ULA launches two space surveillance satellites for U.S. Space Force

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The Northrop Grumman-made satellites, named GSSAP-5 and GSSAP-6, are part of the Geosynchronous Space Situational Awareness Program

WASHINGTON — In its first mission of 2022, a United Launch Alliance Atlas 5 rocket on Jan. 21 launched a pair of space-monitoring satellites for the U.S. Space Force. 

The rocket lifted off at 2:00 p.m. Eastern from Space Launch Complex-41 at Cape Canaveral Space Force Station, Florida.

The mission, called USSF-8, launched to an orbit approximately 22,000 miles above the equator.

The satellites, named GSSAP-5 and GSSAP-6, are part of the Geosynchronous Space Situational Awareness Program (GSSAP). These are the fifth and sixth satellites of the GSSAP program built by Northrop Grumman. 

USSF-8 marked the 91st launch of the Atlas 5 rocket.  ULA said this was the first and only planned flight of the Atlas 5 in the 511 configuration with a single solid rocket booster and a 5-meter diameter fairing. ULA CEO Tory Bruno said on a webcast that this asymmetric “big slider” configuration was chosen in order to provide “just the right amount of energy” for this particular mission. 

About two minutes into flight, the GEM-63 solid rocket booster was jettisoned. The payload fairing separated from the rocket about three and a half minutes after launch. A minute later, the RD-180 engine on Atlas’ first stage shut down, and the Centaur upper stage carrying the USSF-8 payload separated. The first engine burn of the Centaur upper stage was confirmed 13 minutes into flight, the first of three engine burns over a more than seven-hour flight to inject the satellites directly into geosynchronous orbit. GSSAP-5 separated six hours and 35 minutes after launch, followed by the GSSAP-6 release about 10 minutes later. The Space Force confirmed Friday evening that the mission was successful.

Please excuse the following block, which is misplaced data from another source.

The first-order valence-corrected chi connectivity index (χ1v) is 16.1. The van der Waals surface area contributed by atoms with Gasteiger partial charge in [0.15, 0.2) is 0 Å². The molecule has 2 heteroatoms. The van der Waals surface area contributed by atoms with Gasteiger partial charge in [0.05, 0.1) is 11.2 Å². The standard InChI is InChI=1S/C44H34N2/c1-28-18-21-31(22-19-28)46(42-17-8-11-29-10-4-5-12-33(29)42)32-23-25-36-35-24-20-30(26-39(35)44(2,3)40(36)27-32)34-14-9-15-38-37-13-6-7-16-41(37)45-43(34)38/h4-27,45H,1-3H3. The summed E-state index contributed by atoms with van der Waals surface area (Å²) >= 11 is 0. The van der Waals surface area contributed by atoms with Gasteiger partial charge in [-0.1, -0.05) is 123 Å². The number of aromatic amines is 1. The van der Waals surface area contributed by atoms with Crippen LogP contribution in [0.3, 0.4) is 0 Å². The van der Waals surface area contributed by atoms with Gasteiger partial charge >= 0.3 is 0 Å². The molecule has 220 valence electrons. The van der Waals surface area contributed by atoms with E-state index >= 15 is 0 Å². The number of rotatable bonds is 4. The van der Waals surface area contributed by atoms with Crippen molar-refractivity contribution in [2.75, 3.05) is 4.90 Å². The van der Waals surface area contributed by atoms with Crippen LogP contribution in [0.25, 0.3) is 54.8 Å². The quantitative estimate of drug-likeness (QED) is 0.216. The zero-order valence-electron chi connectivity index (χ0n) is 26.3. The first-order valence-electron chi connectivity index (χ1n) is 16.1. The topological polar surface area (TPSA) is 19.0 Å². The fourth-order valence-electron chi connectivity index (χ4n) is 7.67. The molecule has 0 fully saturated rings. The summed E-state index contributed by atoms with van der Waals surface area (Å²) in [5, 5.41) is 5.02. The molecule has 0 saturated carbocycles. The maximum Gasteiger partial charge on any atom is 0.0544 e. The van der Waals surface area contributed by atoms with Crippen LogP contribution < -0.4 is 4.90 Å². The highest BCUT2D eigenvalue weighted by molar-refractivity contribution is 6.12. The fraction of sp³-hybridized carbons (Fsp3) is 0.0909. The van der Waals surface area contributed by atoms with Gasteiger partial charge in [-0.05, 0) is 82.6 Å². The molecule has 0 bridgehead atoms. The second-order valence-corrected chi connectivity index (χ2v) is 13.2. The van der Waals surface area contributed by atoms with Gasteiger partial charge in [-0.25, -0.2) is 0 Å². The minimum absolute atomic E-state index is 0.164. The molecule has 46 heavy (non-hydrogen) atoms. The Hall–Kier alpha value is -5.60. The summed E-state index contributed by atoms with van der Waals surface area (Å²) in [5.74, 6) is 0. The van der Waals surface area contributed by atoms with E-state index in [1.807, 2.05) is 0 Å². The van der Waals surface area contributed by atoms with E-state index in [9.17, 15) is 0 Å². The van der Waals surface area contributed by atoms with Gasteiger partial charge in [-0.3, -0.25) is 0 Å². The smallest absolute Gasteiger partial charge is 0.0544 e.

Chief of Space Operations Gen. John “Jay” Raymond called USSF-8 a “really important mission” because the GSSAP satellites are used to monitor objects in the geostationary belt. “The way I would describe it is as a neighborhood watch capability that allows us to better understand what’s going on in the domain especially in a really critical orbit like the GEO orbit,” said Raymond. 

The first two pairs of GSSAP satellites were launched in 2014 and 2016 on ULA Delta 4 medium rockets. ”These next two satellites will add to that capability and enable us to understand more completely things that occur in the geosynchronous orbit. It’s a key piece in the puzzle for space domain awareness,” said Lt. Gen. Stephen Whiting, commander of the Space Force’s Space Operations Command.